Many players have celebrated The Legend of Zelda: Breath of the Wild for the space it made to find queer expression in Hyrule. Its story provided just enough possibility space for players to explore in ways that did not conform to its developers’ intent. But stepping into Hyrule Field again in Tears of the Kingdom, I felt much more constrained.
Players have been looking for gender in this generation’s iteration of Link since before Breath of the Wild released. Donning his tunic’s now iconic champion blue, Link’s androgyny in the game’s very first teaser trailer back in 2014 stirred mainstream audiences to scrutinize the player character’s presumed gender. And as early as that had come into question, so too did the character’s entire identity. The idea of a female Hero of Time simmered. And if the character shown wasn’t Link, then maybe it was a playable Zelda.
Nintendo would eventually address the speculation: Zelda producer Eiji Aonuma said that nothing so revolutionary as a woman was in the works, explaining that changing Link’s gender would “mess with the balance of the Triforce,” while focusing instead on Zelda as a playable female character would leave Link with nothing to do. “If we have princess Zelda as the main character who fights,” Aonuma asked, “then what is Link going to do?”
These assumptions and their casual misogyny reveal that particular kinds of gender are a priori to the very land and cosmos of Hyrule — that the Triforce both represents and enshrines the subordination of women to men in the kingdom’s religion, and that courage and power must only be an essential trait of men. Many fans have been disappointed in Zelda’s continued sidelining, while the developer has been content to give Zelda little to do in her eponymous games. While his developers imagine Link as a blank slate for players of all identities, Sarah Stang contends that Link’s gender expression has never been incorporated into that vision. “Though featuring an androgynous protagonist can be viewed as progressive in a Western context,” she argues, “Link’s design fits in with Japanese cultural preferences and was therefore not an overly risky choice for Nintendo.”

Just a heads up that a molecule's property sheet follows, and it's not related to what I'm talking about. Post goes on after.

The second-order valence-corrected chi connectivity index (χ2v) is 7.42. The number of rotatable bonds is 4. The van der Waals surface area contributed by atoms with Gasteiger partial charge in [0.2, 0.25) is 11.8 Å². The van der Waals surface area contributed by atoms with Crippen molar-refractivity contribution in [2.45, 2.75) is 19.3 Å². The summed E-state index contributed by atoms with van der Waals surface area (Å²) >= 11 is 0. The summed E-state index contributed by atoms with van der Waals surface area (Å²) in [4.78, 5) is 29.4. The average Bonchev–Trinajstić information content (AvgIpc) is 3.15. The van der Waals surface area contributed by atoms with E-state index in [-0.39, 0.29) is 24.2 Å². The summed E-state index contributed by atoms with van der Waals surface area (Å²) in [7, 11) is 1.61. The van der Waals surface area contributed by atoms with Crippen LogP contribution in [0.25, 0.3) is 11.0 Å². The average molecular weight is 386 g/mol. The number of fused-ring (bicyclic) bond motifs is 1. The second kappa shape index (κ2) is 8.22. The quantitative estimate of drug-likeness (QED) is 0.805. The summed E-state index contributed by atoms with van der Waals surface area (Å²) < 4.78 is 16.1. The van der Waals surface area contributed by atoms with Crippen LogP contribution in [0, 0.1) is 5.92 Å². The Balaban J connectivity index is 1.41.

Breath of the Wild’s gender trouble continued closer to release, as a series of leaked screenshots revealed Link’s encounter with the character Vilia outside of Gerudo Town, the all-female city in Hyrule’s desert. The screenshots suggested a transphobic punchline about crossdressing, and the game would deliver on the joke (the quest being a necessary step to completing the game’s true ending). But when the game was released weeks later, players went on to find queer expression and even joy in the wilds of Hyrule. A crossdressing Link was genuinely embraced among artists, cosplayers, and authors of fan fiction, and queer expressions were captured in poetry, art and prose.
All of which is why I find Tears of The Kingdom so damning — it denies such space for imagination. Its narrative is ultimately not just a perpetuation of Hyrule’s status quo, but it introduces new constraints that deny queer subtext and even expression where once there was room before. And we can tease out these changes by going back to the fulcrum of gender discourse in Breath of the Wild: Gerudo Town.
Gerudo Town is a gendered and raced space unlike the other settlements on the periphery of Hyrule. Alongside the bird people, fish people, and rock people, the Gerudo are a vaguely Arabic or North African-coded, all female, matriarchal society. Their culture is a site of friction and humor in both games. The Gerudo are at once obsessed with and scornful of men, found on pilgrimages to find their one true love, a monogamous myth perpetuated by their own teachings, or else behind the walls of their single-gender desert city.